I hate diets.
The dieting cycle is a trap that many people get caught in after repeated attempts at losing weight. Again and again I hear the same stories from many of my clients that have been caught in this trap and it breaks my heart. It goes something like this.
"I started following (insert diet name here) diet because (insert my friend/my colleague/the internet/the tv) said it produced great results! Which it did! I lost (20/30/50) kg from following the diet! But then (insert significant life event) happened and I fell off the wagon. Now I've regained back all the weight I've lost plus more! I'm so angry and disappointed in myself and I feel like such a failure!"
Can you relate to this?
Diets severely restrict your food choice and they are difficult to continue for very long. The number one thing I ask anyone who says they're on a diet is whether they can see themselves on this same diet for the rest of their life. Most of the time the answer is no.
Dieting damages your self esteem by setting you up for failure. But instead of blaming the diet and its ridiculous rules and restrictive nature, we blame ourselves for not having the "willpower" to continue and 'falling off the wagon'.
The dieting cycle goes like this (and I'm sure many of you can relate):
1. Food restriction or "dieting"
You restrict food to lose weight.
You feel deprived because you haven't had the foods you want and enjoy for a long period of time. Your desire for the restricted foods increase
3. Eat to feel better
It's been a while since you've eaten the foods your enjoy. You give in to temptation and eat the forbidden food. During eating, you may think to yourself "I shouldn't be having this." You eat it quickly, and don't enjoy the time eating it. You may also think "Well, I've had one, I may as well have the whole lot".
4. Temporarily feel better
For a short time you may feel better as you've eaten the food you so badly wanted.
5. Disappointment and guilt.
The feelings of guilt make you feel uncomfortable and you may feel like a failure and angry at yourself for not having the willpower to resist. You may feel negative emotions such as guilt, stress, anxiety, depression and low self esteem.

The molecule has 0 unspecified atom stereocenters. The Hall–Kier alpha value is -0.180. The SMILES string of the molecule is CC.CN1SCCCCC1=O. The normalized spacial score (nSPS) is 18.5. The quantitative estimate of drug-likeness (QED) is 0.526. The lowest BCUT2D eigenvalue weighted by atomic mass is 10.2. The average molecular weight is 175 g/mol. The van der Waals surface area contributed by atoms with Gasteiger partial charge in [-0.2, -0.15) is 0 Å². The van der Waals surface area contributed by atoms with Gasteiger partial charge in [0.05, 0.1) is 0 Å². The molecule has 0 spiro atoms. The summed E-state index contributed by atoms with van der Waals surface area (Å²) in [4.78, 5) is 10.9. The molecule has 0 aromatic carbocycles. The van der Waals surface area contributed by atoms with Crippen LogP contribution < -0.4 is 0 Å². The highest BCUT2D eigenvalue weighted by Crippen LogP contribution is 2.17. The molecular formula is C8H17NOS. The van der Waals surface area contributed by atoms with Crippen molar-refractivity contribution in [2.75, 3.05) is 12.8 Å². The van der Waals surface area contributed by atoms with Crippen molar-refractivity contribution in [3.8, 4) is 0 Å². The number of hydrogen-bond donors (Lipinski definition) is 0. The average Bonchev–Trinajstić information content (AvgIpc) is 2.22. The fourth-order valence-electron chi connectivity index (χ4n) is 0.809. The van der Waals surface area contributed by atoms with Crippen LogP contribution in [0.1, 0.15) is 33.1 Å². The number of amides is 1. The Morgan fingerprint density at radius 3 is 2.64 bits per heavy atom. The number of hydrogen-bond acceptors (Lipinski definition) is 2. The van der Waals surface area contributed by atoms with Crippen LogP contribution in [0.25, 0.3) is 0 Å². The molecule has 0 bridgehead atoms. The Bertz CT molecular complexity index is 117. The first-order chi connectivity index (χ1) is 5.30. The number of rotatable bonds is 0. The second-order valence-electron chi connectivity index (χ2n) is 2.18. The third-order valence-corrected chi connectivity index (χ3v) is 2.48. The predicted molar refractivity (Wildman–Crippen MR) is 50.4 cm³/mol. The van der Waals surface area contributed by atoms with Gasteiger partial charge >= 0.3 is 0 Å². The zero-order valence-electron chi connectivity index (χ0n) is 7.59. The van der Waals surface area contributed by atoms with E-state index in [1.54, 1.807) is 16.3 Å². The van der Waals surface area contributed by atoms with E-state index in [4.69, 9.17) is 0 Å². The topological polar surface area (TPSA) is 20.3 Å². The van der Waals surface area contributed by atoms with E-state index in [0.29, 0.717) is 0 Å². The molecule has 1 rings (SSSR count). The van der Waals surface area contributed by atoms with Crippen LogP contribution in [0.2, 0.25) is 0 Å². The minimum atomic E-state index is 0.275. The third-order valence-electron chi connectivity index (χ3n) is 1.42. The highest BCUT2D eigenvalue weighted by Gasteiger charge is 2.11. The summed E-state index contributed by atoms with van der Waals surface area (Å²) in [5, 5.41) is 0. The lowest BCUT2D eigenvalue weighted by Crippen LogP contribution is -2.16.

6. Food restriction and dieting
You feel like a failure. You feel like you're going to gain weight from all the food you've eaten. You start to restrict yourself again to make up for the binge you recently had. The cycle starts again.
Dieting can lead to an unhealthy relationship with food. Food becomes the enemy and deprives you of the joy and satisfaction of eating.
Food is not the enemy. Food is fuel for our bodies and we need it to survive.
So with all this said, how do we start to break the cycle?
1. Eat for health, not for weight loss
Chuck out the scales and avoid dieting at all cost. Why keep doing something if it doesn't work? Make food choices that nourish your body, taste good and make you feel amazing! Swap diet's for lifestyle and mindset changes. You don't have to be perfect all the time. No one is perfect. It's unrealistic to aim to be perfect.
2. Respect your body
I think this is one of the hardest parts. It's very difficult to stop dieting if you are very critical of your body and weight. Accept your genetics, your positives and your flaws. It's unrealistic for someone who is a size 8 foot to fit into a size 6 shoes. The same goes for body size.
3. Make peace with food
There are no good or bad foods. I repeat, there are no good or bad food. All food is morally equal. Labelling a food as "bad" means that we should not eat this food, and potentially eating the food can mean we are a bad person. All foods are available to you and can be included in moderation, even when you are trying to lose weight. Once we realise this, we can start to eat particular foods not just because they're in front of us, but because we actually feel like them.
4. Deal with negative emotions without using food
At some stage of your life you will feel negative emotions. THIS IS NORMAL. However, this is not a reason to eat. Food won't fix our feelings, it may provide comfort of distraction for a short period of time, but it won't solve the problem. In fact, it may even make us feel worse. Use other methods of dealing with negative emotions such as going out for a walk, speaking with a friend (or with a dog!), meditating, using mindfulness apps or reading!
Kiah Paetz is an Accredited Practising Dietitian and founder of Plant Nutrition and Wellness. She operates her private practice clinic at North Lakes, Hamilton and offers online consultations via Skype/Facetime. For bookings, please call 3040 6911 or contact firstname.lastname@example.org